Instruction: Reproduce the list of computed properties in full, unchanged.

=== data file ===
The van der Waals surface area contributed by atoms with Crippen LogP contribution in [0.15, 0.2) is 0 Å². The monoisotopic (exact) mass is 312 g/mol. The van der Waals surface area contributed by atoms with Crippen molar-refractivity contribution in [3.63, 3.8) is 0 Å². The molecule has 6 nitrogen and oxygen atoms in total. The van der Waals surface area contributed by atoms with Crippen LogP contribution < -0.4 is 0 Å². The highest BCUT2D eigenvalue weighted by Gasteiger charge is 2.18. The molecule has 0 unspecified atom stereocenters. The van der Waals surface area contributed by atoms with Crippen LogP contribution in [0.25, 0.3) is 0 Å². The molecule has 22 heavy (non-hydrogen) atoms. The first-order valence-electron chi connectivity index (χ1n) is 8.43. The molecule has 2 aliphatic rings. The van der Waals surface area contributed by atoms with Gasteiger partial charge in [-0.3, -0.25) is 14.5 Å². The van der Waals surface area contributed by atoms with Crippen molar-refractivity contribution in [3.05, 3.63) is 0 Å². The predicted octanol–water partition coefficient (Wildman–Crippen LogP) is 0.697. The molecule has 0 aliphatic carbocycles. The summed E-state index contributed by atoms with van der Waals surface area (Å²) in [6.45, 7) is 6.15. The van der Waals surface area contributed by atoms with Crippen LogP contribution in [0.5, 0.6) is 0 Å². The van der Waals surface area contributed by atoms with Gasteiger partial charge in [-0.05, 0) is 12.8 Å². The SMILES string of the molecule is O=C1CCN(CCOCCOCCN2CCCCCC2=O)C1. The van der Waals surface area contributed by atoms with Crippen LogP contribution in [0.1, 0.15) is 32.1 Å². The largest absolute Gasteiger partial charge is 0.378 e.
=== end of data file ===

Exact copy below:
The van der Waals surface area contributed by atoms with Crippen LogP contribution in [0.15, 0.2) is 0 Å². The monoisotopic (exact) mass is 312 g/mol. The van der Waals surface area contributed by atoms with Crippen molar-refractivity contribution in [3.63, 3.8) is 0 Å². The molecule has 6 nitrogen and oxygen atoms in total. The van der Waals surface area contributed by atoms with Crippen LogP contribution < -0.4 is 0 Å². The highest BCUT2D eigenvalue weighted by Gasteiger charge is 2.18. The molecule has 0 unspecified atom stereocenters. The van der Waals surface area contributed by atoms with Crippen LogP contribution in [0.25, 0.3) is 0 Å². The molecule has 22 heavy (non-hydrogen) atoms. The first-order valence-electron chi connectivity index (χ1n) is 8.43. The molecule has 2 aliphatic rings. The van der Waals surface area contributed by atoms with Gasteiger partial charge in [-0.3, -0.25) is 14.5 Å². The van der Waals surface area contributed by atoms with Crippen molar-refractivity contribution in [3.05, 3.63) is 0 Å². The predicted octanol–water partition coefficient (Wildman–Crippen LogP) is 0.697. The molecule has 0 aliphatic carbocycles. The summed E-state index contributed by atoms with van der Waals surface area (Å²) in [6.45, 7) is 6.15. The van der Waals surface area contributed by atoms with Crippen LogP contribution in [0.5, 0.6) is 0 Å². The van der Waals surface area contributed by atoms with Gasteiger partial charge in [-0.05, 0) is 12.8 Å². The SMILES string of the molecule is O=C1CCN(CCOCCOCCN2CCCCCC2=O)C1. The van der Waals surface area contributed by atoms with Crippen LogP contribution in [0.1, 0.15) is 32.1 Å². The largest absolute Gasteiger partial charge is 0.378 e.